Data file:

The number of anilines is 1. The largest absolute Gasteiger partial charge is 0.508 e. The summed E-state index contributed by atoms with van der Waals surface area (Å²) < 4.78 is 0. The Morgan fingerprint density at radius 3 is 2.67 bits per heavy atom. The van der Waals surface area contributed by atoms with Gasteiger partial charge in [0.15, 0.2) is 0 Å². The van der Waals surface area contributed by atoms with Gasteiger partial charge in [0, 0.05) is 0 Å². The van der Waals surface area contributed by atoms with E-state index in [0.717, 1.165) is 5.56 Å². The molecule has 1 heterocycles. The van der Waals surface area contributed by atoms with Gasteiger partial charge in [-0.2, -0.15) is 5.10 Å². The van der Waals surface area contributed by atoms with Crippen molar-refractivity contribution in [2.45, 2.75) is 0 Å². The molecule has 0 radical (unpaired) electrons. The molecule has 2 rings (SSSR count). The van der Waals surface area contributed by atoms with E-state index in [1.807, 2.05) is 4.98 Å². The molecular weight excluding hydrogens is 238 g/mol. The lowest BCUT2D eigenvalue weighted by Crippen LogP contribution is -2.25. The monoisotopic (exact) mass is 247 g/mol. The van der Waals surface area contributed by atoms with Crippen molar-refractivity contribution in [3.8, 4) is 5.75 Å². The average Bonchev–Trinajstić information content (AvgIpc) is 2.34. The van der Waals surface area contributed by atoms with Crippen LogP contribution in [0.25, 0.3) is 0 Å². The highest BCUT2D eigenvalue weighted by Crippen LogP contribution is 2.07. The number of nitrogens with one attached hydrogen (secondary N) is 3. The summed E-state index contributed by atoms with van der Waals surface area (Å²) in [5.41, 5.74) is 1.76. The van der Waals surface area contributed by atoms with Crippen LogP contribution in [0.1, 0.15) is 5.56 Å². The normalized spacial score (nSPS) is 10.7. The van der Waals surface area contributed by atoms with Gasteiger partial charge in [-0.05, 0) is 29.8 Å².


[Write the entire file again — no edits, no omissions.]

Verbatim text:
The number of anilines is 1. The largest absolute Gasteiger partial charge is 0.508 e. The summed E-state index contributed by atoms with van der Waals surface area (Å²) < 4.78 is 0. The Morgan fingerprint density at radius 3 is 2.67 bits per heavy atom. The van der Waals surface area contributed by atoms with Gasteiger partial charge in [0.15, 0.2) is 0 Å². The van der Waals surface area contributed by atoms with Gasteiger partial charge in [0, 0.05) is 0 Å². The van der Waals surface area contributed by atoms with E-state index in [0.717, 1.165) is 5.56 Å². The molecule has 1 heterocycles. The van der Waals surface area contributed by atoms with Gasteiger partial charge in [-0.2, -0.15) is 5.10 Å². The van der Waals surface area contributed by atoms with Crippen molar-refractivity contribution in [2.45, 2.75) is 0 Å². The molecule has 0 radical (unpaired) electrons. The molecule has 2 rings (SSSR count). The van der Waals surface area contributed by atoms with E-state index in [1.807, 2.05) is 4.98 Å². The molecular weight excluding hydrogens is 238 g/mol. The lowest BCUT2D eigenvalue weighted by Crippen LogP contribution is -2.25. The monoisotopic (exact) mass is 247 g/mol. The van der Waals surface area contributed by atoms with Crippen molar-refractivity contribution in [3.8, 4) is 5.75 Å². The average Bonchev–Trinajstić information content (AvgIpc) is 2.34. The van der Waals surface area contributed by atoms with Crippen LogP contribution in [0.25, 0.3) is 0 Å². The highest BCUT2D eigenvalue weighted by Crippen LogP contribution is 2.07. The number of nitrogens with one attached hydrogen (secondary N) is 3. The summed E-state index contributed by atoms with van der Waals surface area (Å²) in [5.41, 5.74) is 1.76. The van der Waals surface area contributed by atoms with Crippen LogP contribution in [0.1, 0.15) is 5.56 Å². The normalized spacial score (nSPS) is 10.7. The van der Waals surface area contributed by atoms with Gasteiger partial charge in [-0.05, 0) is 29.8 Å².